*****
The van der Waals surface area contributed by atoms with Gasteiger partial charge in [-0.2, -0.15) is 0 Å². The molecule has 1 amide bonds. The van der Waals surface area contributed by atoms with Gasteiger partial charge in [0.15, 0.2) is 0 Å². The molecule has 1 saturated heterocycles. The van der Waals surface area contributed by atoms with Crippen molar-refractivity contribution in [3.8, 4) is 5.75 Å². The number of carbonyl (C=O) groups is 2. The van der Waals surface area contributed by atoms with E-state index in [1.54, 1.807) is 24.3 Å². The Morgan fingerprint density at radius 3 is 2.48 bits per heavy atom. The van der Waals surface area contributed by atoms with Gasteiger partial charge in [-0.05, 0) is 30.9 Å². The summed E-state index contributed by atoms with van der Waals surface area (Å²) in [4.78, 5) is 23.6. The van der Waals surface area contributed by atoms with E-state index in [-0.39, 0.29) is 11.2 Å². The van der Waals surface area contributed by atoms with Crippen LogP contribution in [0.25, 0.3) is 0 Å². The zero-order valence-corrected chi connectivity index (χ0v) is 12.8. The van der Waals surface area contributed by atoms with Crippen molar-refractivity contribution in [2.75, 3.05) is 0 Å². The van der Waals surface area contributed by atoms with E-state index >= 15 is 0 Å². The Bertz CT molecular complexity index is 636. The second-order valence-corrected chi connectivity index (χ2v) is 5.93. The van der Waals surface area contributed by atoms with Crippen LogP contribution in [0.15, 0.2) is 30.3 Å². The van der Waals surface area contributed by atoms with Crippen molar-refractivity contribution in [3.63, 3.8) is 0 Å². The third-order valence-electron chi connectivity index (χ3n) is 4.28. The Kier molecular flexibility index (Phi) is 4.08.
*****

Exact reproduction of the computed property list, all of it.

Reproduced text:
The van der Waals surface area contributed by atoms with Gasteiger partial charge in [-0.2, -0.15) is 0 Å². The molecule has 1 amide bonds. The van der Waals surface area contributed by atoms with Gasteiger partial charge in [0.15, 0.2) is 0 Å². The molecule has 1 saturated heterocycles. The van der Waals surface area contributed by atoms with Crippen molar-refractivity contribution in [3.8, 4) is 5.75 Å². The number of carbonyl (C=O) groups is 2. The van der Waals surface area contributed by atoms with E-state index in [1.54, 1.807) is 24.3 Å². The Morgan fingerprint density at radius 3 is 2.48 bits per heavy atom. The van der Waals surface area contributed by atoms with Gasteiger partial charge in [-0.05, 0) is 30.9 Å². The summed E-state index contributed by atoms with van der Waals surface area (Å²) in [4.78, 5) is 23.6. The van der Waals surface area contributed by atoms with E-state index in [-0.39, 0.29) is 11.2 Å². The van der Waals surface area contributed by atoms with Crippen LogP contribution in [0.25, 0.3) is 0 Å². The zero-order valence-corrected chi connectivity index (χ0v) is 12.8. The van der Waals surface area contributed by atoms with Crippen molar-refractivity contribution in [2.75, 3.05) is 0 Å². The van der Waals surface area contributed by atoms with E-state index >= 15 is 0 Å². The Bertz CT molecular complexity index is 636. The second-order valence-corrected chi connectivity index (χ2v) is 5.93. The van der Waals surface area contributed by atoms with Crippen LogP contribution in [0.15, 0.2) is 30.3 Å². The van der Waals surface area contributed by atoms with Crippen molar-refractivity contribution in [3.63, 3.8) is 0 Å². The third-order valence-electron chi connectivity index (χ3n) is 4.28. The Kier molecular flexibility index (Phi) is 4.08.